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Between June and October 2013, Kinder Morgan, the largest energy infrastructure company in North America, paid a local Pennsylvania police department more than $50,000 to patrol a controversial pipeline upgrade. The company requested that the officers, though officially off-duty, be in uniform and marked cars. Kinder Morgan’s aim, according to documents obtained by Earth Island Journal, was to use law enforcement to “deter protests” in order to avoid “costly delays.”
Kinder Morgan sought off-duty police officers to “deter protests” and avoid delay of the Tennessee Gas Pipeline upgrade.
It’s unclear if the police department instructed its officers to explicitly “deter protests” but, if officers carried out Kinder Morgan’s request, their conduct would clearly violate the First Amendment rights of protesters.
“It is politically and socially entirely inappropriate for a private company to be able to hire a police department and use its officers to try to intimidate protesters of one stripe or another,” says David Rudovsky, a civil rights lawyer in Philadelphia and a Senior Fellow at the University of Pennsylvania Law School.
In a letter to the Eastern Pike Regional Police Department (EPRPD) dated May 1 2013, Duane Jones, Kinder Morgan’s corporate security manager, acknowledged the “controversial nature” of the pipeline project and requested that the local police “provide a visible presence to create a deterrent effect.” The officers began conducting patrols in June 2013 and were paid $54.80 an hour for their off-duty services. The patrols were terminated in October of that year.
The off duty officers were employed in addition to a 24/7 roving private security patrol.
Two weeks after Kinder Morgan sent the letter (described as a “letter of engagement for police services”), the Eastern Pike Regional Police Commission voted to accept Kinder Morgan’s proposal to contract with the department. In an email from the EPRPD to Off Duty Services, a Texas based private security company that administered the contract, the department said that its attorney would “cc you a copy of the contract.” In response to several public records requests, however, EPRPD has said that no contract exists.
Chief of police Chad Steward declined to comment for this story and referred me to the commission’s solicitor, Thomas Mincer. Mincer also declined to comment.
“If they are actually being instructed to deter protest that’s not okay,” says Mary Catherine Roper, deputy legal director of the ACLU in Philadelphia, who reviewed Kinder Morgan’s letter. “That’s just flat out unconstitutional.” If law enforcement, or any other government agency, set out to deter protest it would be in violation of the First Amendment’s protection of freedom of speech.
In an emailed statement, Kinder Morgan disputed that characterization. Richard Wheatley, a spokesperson for Kinder Morgan, said the request was made after the company obtained an injunction against protesters who had staged several acts of civil disobedience to block construction of the pipeline.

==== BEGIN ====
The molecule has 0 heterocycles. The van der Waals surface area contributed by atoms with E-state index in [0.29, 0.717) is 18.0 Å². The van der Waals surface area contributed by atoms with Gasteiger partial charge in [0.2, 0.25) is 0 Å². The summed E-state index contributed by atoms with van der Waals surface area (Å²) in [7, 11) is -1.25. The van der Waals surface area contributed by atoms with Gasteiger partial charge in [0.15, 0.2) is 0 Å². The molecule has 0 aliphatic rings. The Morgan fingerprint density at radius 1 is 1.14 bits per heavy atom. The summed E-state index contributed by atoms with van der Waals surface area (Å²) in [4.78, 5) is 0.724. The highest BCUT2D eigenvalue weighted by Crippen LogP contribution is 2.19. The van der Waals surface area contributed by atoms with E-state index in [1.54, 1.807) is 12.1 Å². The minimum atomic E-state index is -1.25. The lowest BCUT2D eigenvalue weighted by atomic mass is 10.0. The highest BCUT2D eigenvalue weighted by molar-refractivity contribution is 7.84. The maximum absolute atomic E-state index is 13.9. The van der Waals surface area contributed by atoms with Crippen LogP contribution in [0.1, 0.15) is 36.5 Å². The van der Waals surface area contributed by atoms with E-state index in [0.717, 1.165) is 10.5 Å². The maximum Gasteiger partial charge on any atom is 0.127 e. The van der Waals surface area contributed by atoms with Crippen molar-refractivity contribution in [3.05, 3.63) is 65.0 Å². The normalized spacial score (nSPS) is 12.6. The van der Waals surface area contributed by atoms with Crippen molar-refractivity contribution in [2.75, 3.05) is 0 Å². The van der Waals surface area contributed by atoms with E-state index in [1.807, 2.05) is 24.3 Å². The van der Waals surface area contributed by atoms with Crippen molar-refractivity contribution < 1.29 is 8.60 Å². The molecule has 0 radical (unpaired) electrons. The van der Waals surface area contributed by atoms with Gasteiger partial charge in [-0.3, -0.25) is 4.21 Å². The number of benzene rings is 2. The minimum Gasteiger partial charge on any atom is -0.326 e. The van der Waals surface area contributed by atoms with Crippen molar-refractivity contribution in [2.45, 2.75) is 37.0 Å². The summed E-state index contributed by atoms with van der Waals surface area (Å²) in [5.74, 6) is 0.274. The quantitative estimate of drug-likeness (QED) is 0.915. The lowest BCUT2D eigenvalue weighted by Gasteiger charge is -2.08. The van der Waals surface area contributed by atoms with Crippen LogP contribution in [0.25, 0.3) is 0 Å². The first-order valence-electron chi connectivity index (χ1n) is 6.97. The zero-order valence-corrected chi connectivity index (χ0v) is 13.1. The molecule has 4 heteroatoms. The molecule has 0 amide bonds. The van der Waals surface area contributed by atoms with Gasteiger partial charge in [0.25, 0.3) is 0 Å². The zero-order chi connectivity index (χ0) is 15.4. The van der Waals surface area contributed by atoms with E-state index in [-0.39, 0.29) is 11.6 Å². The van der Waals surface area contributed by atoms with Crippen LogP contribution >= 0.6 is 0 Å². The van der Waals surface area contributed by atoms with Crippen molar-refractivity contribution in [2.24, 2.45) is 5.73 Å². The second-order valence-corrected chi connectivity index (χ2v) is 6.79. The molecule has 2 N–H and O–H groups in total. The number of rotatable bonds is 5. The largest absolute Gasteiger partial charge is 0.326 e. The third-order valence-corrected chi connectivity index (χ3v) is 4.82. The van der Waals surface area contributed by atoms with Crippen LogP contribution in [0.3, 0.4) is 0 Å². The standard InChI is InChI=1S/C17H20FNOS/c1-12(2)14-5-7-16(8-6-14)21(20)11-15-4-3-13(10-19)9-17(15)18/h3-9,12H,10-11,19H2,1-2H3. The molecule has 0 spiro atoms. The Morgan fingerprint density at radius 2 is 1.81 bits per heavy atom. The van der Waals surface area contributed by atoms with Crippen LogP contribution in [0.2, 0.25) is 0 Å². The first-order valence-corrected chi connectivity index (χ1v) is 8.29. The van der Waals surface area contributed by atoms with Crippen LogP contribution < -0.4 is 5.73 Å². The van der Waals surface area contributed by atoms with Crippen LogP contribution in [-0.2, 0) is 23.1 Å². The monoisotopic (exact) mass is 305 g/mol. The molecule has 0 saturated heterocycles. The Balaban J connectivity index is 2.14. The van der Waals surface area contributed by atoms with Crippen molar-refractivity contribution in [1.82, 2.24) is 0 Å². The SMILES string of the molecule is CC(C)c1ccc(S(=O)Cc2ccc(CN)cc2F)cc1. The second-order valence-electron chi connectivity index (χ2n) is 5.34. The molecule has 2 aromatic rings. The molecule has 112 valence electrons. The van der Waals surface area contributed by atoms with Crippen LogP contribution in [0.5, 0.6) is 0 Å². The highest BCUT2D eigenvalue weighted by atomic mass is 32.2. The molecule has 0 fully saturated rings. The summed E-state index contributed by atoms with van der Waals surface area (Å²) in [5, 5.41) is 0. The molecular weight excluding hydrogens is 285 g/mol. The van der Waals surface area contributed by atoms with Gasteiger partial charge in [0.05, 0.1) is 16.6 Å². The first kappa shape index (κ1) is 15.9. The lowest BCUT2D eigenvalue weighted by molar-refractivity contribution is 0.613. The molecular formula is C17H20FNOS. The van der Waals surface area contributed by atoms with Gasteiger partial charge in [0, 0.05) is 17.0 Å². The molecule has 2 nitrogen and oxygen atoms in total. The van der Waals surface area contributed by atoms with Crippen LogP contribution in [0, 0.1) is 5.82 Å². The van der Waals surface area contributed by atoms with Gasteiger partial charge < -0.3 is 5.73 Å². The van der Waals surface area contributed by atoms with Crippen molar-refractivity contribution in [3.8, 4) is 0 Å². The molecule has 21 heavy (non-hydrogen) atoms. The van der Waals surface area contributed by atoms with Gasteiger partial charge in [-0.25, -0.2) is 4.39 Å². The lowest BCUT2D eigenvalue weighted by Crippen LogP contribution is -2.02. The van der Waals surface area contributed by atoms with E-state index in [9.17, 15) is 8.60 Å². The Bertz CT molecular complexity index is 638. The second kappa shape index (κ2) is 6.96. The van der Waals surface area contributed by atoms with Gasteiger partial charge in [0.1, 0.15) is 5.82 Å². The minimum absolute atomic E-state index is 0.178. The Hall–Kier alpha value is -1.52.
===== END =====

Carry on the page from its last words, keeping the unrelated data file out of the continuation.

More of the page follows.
“The EPRPD was engaged specifically for the purposes of enforcing the law and the terms of the injunction,” he wrote. “Kinder Morgan has no interest in limiting constitutionally protected free speech rights and legitimate, lawful protest activity.”
During the contract period, however, several local residents and activists reported being followed by the police for doing little more than monitoring pipeline construction activity. One volunteer monitor was charged with trespassing and disorderly conduct after taking photographs of sediment drainage near Cummin’s Creek.
Kinder Morgan, which was spun off from the energy giant Enron in the mid 1990s, has recently become embroiled in several pipeline conflicts. In British Columbia they’ve had to delay their Trans Mountain pipeline project, which would carry tar sands oil from Alberta to the Pacific Coast, after encountering fierce opposition from First Nation’s groups, environmental activists, and local officials. In Massachusetts the company was forced to reroute a section of pipeline because of intense local opposition.
The Tennessee Gas Pipeline upgrade (sometimes called the Northeast Upgrade) greatly expanded Kinder Morgan’s capacity to transport natural gas to markets throughout the northeast by adding sections of pipeline in Pennsylvania and New Jersey. However, because it cuts through large portions of state forest, sensitive wetlands, and the Delaware River watershed, the project has encountered resistance from local landowners and environmental groups.
Kinder Morgan subsidiary Tennessee Gas Pipeline Co. received Federal Energy Regulatory Commission (FERC) approval in late 2012 to build the 127-mile pipeline extension. The ruling was quickly challenged by several environmental groups, including Delaware Riverkeeper Network and the Sierra Club, which argued that FERC had violated the National Environmental Policy Act by reviewing the various extensions as separate projects rather than cumulatively. In June 2014 a federal appellate court ruled in favor of the environmental groups declaring that, “FERC impermissibly segmented the environmental review in violation of NEPA.”